Hebrews: An Anchor for Our Soul
The writer to the Hebrews concludes his letter with personal and practical concerns in order to encourage these people in the faith and exhort them to grow in holiness. Hebrews 1-11 emphasize specific commands and are almost entirely directed to Jews who have received the gospel but need to understand the superiority of the New Covenant. The exhortations in chapter 12 apply to believers in general, and encourage them to run the race of faith with patience and holiness. In chapter 13, the author gives specific practical exhortations. This fits the pattern of many New Testament books: true faith demands true living.
“The world takes its notion of God most of all from those who say they belong to God’s family. They read us a great deal more than they read the Bible. They see us; they only hear about Jesus Christ.” -Alexander Maclaren
Right living is based on .
Every moral command in the New Testament presupposes .
- Brotherly affection: love (v. 1)
Faith in Christ makes you part of GOD’S FAMILY.
“It is the kind of love…
- that binds each other together as a family, as a brotherly clan.
- that binds each other in an unbreakable union.
- that holds each other ever so deeply within the heart.
- that knows deep affection for each other.
- that nourishes and nurtures each other.
- that shows concern and looks after the welfare of each other.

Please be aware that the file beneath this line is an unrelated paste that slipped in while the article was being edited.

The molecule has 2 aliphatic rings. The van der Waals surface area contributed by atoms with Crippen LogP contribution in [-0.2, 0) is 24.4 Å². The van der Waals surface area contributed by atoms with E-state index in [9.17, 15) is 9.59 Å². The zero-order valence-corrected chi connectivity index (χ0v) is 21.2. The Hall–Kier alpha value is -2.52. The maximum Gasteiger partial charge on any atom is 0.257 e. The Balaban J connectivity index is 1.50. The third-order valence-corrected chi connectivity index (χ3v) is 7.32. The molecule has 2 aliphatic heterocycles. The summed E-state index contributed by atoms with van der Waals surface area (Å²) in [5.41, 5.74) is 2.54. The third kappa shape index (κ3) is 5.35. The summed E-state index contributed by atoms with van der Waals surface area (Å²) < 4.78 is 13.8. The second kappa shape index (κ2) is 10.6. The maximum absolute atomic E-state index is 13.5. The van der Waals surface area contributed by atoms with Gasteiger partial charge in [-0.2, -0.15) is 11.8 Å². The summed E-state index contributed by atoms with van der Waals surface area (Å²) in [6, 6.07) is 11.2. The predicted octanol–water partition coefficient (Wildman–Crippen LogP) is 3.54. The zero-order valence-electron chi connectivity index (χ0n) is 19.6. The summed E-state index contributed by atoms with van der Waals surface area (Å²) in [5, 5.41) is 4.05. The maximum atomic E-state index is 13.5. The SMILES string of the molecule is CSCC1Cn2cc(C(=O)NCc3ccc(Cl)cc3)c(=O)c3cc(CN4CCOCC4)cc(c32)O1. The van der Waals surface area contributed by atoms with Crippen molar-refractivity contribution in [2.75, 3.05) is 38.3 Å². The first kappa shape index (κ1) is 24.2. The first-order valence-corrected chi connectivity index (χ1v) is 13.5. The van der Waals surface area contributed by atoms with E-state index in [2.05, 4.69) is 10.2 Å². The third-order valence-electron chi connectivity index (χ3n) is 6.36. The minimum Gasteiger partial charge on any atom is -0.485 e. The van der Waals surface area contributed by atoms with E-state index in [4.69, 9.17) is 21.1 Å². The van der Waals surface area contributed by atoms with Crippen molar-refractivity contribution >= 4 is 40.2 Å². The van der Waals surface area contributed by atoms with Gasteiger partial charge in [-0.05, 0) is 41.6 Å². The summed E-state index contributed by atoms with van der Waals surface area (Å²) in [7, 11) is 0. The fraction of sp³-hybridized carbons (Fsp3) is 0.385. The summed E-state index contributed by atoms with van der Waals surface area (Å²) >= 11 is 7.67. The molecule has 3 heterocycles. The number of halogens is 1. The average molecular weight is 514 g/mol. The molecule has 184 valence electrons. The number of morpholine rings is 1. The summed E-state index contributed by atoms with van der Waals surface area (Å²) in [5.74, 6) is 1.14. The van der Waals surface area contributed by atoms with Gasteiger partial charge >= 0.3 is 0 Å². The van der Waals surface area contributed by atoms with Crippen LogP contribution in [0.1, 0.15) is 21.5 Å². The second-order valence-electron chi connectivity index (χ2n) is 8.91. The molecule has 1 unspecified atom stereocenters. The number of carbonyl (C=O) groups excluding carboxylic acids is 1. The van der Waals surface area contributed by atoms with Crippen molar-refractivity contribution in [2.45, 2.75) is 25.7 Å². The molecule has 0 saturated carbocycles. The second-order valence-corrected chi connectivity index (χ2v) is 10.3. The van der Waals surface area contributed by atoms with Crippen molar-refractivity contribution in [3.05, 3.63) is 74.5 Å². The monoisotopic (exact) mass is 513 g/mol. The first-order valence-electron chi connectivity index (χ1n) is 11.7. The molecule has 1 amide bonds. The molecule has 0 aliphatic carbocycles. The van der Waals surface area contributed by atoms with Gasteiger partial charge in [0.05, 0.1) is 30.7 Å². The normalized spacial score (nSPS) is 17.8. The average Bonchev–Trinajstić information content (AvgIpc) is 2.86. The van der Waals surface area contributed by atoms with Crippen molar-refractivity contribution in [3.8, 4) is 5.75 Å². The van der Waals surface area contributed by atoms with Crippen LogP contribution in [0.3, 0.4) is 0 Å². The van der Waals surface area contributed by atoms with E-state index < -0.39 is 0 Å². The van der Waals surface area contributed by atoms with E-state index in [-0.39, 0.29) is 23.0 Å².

- that joins hands with each other in a common purpose under one Father.” -Leon Morris
John 13:34, 35
1 John 3:18, 19
Ephesians 4:1, 2
- Hospitality: love (v. 2)
Galatians 6:9, 10
Our primary concern should be to help and not to avoid being taken .
1 Timothy 5:10
Hospitality should be a mark of .
1 Peter 4:9
A. Hospitality .
B. Hospitality is .
- Ministering to the forgotten: love toward prisoners and the mistreated (v. 3)
We should do our best to put ourselves IN THEIR PLACES.
Some practical ways we can be
an encouragement to people?
Memory verse: “Do not forget to show hospitality to strangers, for by so doing some people have shown hospitality to angels without knowing it.”
Read Hebrews 13:1-3. Why is it important to remember that the book of Hebrews is a letter written to a congregation of individuals?
How does thinking of Hebrews as a letter affect the way you approach this final chapter?
What about the book as a whole?
Read Hebrews 13:1-3. What can you do to show love to a person who is in prison or being mistreated?
What does it teach us about the shift in the covenants?
What makes brotherly love a distinctly Christian love?
Read Hebrews 13:1-3. How is showing hospitality a way of showing love?
How can you show “brotherly love” or love toward strangers through hospitality?
Read Hebrews 13:1-3. Which people in your life have shown you particularly great hospitality?
Why do you think some cultures (e.g., Muslim, Middle Eastern, Hispanic) tend to be so hospitable?
Read Hebrews 13:1-3. What can we learn from cultures that have more of a reputation than we do for being hospitable?
Hebrews 13:3 commands us to remember. How is remembering a form of love?
Read Hebrews 13:1-3. Who are some of the most often neglected and forgotten people in your life?
What can you do to remind yourself of their situations so that you remember them in prayer or visit them?